All of the pieces have been ripped,
and the 1st frame for the lights for the top of the box is assembled. Again the Craig Jig made light work of joining all of the pieces!
Now the fun part begins. Knowing that after the seeds have germinated and busted through the soil, you want to keep the light source as close to the plant as possible. By doing this you will keep the plant from stretching. If the light is too far away the plant will grow rapidly in an attempt to reach the light, producing a very flimsy stalk.
After trying a couple of different designs, I remembered that I had a heavy piece of aluminum leftover from another job. I was able to fashion brackets using the aluminum.
My design would allow me to move the lighting up and down in one-inch increments,
and this would require making a lot of clips.
After installing a few of them, I had a system and had marked the exact location for the remaining 68 clips.
With all of the clips installed at the back of the cabinet, it was time to turn the cabinet around one more time.
Thank goodness that part is done.
All of the frames for securing the lights too are also ready to go.
I purchased two six-packs of these LED fixtures. They would work great in the cabinet because of their low profile and they would give off very little heat, making it possible for me to keep the lights right on top of the vegetables.
I also loved the way the wiring could be set up. Each fixture was able to be wired to the next,
and a single switch would control all six lights. Each fixture also had its own switch.
First try and total victory, they all lit.
The bottom cabinet would have 2 banks of lights, with each side having three fixtures.
Now all I needed to do was install it in the window. With @farm-mom wimping out on me, I had to wait until my son made it to the farm to help me install the unit. 😃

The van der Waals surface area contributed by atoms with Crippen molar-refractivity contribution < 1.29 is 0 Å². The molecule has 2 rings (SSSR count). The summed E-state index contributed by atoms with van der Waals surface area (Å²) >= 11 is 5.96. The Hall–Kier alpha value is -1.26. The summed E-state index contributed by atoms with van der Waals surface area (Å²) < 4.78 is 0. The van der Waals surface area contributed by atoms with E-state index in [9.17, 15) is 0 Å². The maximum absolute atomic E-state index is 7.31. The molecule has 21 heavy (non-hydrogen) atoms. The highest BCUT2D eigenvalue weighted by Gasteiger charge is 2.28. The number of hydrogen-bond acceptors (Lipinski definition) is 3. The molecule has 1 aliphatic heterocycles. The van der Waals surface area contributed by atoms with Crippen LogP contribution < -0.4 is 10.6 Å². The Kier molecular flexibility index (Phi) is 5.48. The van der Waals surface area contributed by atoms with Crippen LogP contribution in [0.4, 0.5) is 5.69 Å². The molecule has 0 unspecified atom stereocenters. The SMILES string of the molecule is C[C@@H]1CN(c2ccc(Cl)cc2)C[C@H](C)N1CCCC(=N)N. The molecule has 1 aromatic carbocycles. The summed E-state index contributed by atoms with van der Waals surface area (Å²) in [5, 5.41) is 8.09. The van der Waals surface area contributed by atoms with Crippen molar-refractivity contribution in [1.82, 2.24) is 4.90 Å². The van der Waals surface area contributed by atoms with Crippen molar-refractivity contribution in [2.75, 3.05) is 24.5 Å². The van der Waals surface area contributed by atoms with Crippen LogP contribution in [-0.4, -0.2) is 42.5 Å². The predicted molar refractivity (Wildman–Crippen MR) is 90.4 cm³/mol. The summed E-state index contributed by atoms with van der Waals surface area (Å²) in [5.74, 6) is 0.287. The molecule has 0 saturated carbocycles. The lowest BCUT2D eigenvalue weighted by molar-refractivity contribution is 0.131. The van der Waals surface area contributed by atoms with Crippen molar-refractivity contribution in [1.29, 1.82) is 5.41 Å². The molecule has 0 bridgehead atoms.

When our son arrived several days later, I was excited to put it in place and see how it looked.
All prepped and ready to go.
The unit was made so that all of the pieces could be removed and then put back in once it was ready to slip into the opening.
It didn't take much for the two of us to install the unit.
All done with the windowbox, with the ability to move every light bank one inch at a time as needed, all I wanted to do was start germinating the seeds.
This is the first time we have ever used heat mats during germination. We saw @goldenoakfarm using them in a post she had done and learned from her that using heat mats would help in shortening the germination time and the rate of germination. Several of the vegetable seeds we planted were pushing through the soil in three days, and everything else is starting to pop just five days after planting.
As germination continues, the plants will be transplanted into a bigger container and all three light banks will be turned on.
As you can see, the lights can be placed almost on top of the emerging plant. I would suspect that within several days all of the young plants will be repotted and the entire windowbox hothouse will be filled to capacity, with all three banks of lighting doing their thing.